In serious political discourse the idea of a united Europe can be taken for granted. At the same time the distance felt to “Brussels” is growing. A contradiction? What has remained of the promise of Europe? Who has benefited from the integration processes – and on whose costs and in whose interest? How can we explain the increasing authoritarian tendencies leading to the concentration of economical power in the hands of a few big multinational corporations? What role do the national interests play in the European decision-making process – and what could be alternatives, including their practical feasibility and enforceability?
The annual Momentum conference is dedicated to the integration of academic knowledge and political practice, and invites contributions from researchers, trade unionists, political practitioners and activists.
The 2013 Momentum conference takes place in Hallstatt (Austria), 17-20 October 2013. This year’s conference theme is ‘Progress’ (see the conference website).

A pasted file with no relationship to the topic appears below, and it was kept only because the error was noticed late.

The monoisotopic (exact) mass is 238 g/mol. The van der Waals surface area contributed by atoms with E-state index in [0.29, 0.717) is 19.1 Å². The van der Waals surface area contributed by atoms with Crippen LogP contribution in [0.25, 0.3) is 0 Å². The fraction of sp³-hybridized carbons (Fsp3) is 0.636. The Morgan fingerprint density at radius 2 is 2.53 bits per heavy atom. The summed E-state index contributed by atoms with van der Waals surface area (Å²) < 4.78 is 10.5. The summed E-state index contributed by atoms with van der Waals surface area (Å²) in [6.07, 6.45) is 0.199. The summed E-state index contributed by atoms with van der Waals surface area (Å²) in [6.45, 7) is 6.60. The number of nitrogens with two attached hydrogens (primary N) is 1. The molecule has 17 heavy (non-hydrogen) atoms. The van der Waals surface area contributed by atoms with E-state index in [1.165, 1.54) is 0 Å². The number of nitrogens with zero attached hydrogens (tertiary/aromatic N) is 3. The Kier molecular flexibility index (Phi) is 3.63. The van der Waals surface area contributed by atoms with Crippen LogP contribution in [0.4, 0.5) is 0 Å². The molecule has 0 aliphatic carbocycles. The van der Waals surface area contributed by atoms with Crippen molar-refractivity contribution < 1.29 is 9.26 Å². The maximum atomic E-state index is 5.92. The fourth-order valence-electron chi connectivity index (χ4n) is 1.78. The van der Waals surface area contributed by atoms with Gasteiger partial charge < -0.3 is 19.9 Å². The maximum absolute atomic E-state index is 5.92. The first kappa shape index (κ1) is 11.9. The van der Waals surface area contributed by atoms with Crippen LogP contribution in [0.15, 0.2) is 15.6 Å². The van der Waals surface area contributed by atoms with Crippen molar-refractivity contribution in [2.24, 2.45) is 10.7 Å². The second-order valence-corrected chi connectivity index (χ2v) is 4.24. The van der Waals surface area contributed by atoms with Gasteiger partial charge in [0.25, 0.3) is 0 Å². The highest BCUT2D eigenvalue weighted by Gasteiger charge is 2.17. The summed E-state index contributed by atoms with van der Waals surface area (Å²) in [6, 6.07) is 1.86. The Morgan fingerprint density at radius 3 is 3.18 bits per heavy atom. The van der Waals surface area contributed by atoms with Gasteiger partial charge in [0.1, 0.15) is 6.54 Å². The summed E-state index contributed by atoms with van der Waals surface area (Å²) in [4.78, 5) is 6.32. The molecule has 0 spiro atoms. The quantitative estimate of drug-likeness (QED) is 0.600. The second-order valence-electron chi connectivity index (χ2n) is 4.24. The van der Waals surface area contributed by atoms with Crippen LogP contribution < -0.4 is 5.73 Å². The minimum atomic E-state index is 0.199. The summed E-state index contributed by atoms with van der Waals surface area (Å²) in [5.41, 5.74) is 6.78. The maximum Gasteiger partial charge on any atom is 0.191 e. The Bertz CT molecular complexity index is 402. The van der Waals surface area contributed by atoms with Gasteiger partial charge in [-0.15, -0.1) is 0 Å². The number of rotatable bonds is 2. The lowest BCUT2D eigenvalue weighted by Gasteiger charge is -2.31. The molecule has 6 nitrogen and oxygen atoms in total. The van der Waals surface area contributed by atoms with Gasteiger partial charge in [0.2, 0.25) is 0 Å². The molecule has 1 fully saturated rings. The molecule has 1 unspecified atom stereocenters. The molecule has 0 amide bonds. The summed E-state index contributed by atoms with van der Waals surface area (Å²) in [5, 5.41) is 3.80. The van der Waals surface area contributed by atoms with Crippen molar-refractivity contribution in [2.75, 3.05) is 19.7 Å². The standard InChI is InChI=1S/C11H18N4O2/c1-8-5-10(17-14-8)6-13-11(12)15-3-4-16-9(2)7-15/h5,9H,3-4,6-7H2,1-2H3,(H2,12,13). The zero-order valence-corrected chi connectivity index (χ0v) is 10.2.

Momentum is interdisciplinary, particularly open to submissions from young scholars and explicitly invites not only academic but also policy-oriented papers.
For the first time in the Momentum conference series, this track will be held entirely in English. Part of the objective of the track is to bring together German-language scholars and audiences with participants from other European contexts. Hence we very much welcome abstract submissions from a wide range of participants!
Track # 10 “Europe – A Progress?”
The organizers invite contributions from scholars, policy-makers and activists who are interested in discussing the fundamental question of whether Europe is (or could be) progress. Please find the Call for Papers for Track # 10 on the Right ("Documentation").
The deadline for submissions of Track #10 is 15 May 2013. Abstracts (max two A4 pages) should be submitted to email@example.com, including name and contact information.
Track #10 coordinators:
Laura Horn is Associate Professor at the Department of Society and Globalisation at Roskilde University (Denmark). Her research focus is on the critical political economy of European integration, http://www.ruc.dk/~lhorn
Lukas Oberndorfer is researcher in the Department for EU &International Affairs at the Austrian Chamber of Labour. He is active in the working group critical EU Studies of the AkG. His work focuses on critical theory & empirical study of European integration and European law, http://homepage.univie.ac.at/lukas.oberndorfer/